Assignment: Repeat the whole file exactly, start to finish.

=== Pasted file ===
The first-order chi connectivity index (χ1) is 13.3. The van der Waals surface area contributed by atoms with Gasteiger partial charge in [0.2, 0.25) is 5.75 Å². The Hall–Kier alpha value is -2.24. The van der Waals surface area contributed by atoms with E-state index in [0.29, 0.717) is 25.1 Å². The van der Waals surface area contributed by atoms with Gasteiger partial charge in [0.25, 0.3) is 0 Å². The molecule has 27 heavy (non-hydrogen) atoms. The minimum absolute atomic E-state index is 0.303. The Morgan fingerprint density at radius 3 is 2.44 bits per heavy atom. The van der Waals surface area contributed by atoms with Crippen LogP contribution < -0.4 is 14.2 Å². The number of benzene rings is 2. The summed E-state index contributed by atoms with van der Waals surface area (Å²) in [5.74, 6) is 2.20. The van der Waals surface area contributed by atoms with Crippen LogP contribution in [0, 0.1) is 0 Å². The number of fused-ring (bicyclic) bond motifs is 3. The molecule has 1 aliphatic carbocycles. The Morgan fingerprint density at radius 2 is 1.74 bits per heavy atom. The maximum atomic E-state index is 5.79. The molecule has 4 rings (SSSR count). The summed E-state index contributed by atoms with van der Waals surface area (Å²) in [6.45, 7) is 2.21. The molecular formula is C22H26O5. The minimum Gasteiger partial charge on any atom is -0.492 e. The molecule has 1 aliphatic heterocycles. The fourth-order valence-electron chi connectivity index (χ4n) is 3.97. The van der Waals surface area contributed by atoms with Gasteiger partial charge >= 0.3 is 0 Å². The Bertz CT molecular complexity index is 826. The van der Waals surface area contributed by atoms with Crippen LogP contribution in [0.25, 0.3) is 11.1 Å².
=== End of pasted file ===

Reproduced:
The first-order chi connectivity index (χ1) is 13.3. The van der Waals surface area contributed by atoms with Gasteiger partial charge in [0.2, 0.25) is 5.75 Å². The Hall–Kier alpha value is -2.24. The van der Waals surface area contributed by atoms with E-state index in [0.29, 0.717) is 25.1 Å². The van der Waals surface area contributed by atoms with Gasteiger partial charge in [0.25, 0.3) is 0 Å². The molecule has 27 heavy (non-hydrogen) atoms. The minimum absolute atomic E-state index is 0.303. The Morgan fingerprint density at radius 3 is 2.44 bits per heavy atom. The van der Waals surface area contributed by atoms with Crippen LogP contribution < -0.4 is 14.2 Å². The number of benzene rings is 2. The summed E-state index contributed by atoms with van der Waals surface area (Å²) in [5.74, 6) is 2.20. The van der Waals surface area contributed by atoms with Crippen LogP contribution in [0, 0.1) is 0 Å². The number of fused-ring (bicyclic) bond motifs is 3. The molecule has 1 aliphatic carbocycles. The Morgan fingerprint density at radius 2 is 1.74 bits per heavy atom. The maximum atomic E-state index is 5.79. The molecule has 4 rings (SSSR count). The summed E-state index contributed by atoms with van der Waals surface area (Å²) in [6.45, 7) is 2.21. The molecular formula is C22H26O5. The minimum Gasteiger partial charge on any atom is -0.492 e. The molecule has 1 aliphatic heterocycles. The fourth-order valence-electron chi connectivity index (χ4n) is 3.97. The van der Waals surface area contributed by atoms with Gasteiger partial charge >= 0.3 is 0 Å². The Bertz CT molecular complexity index is 826. The van der Waals surface area contributed by atoms with Crippen LogP contribution in [0.25, 0.3) is 11.1 Å².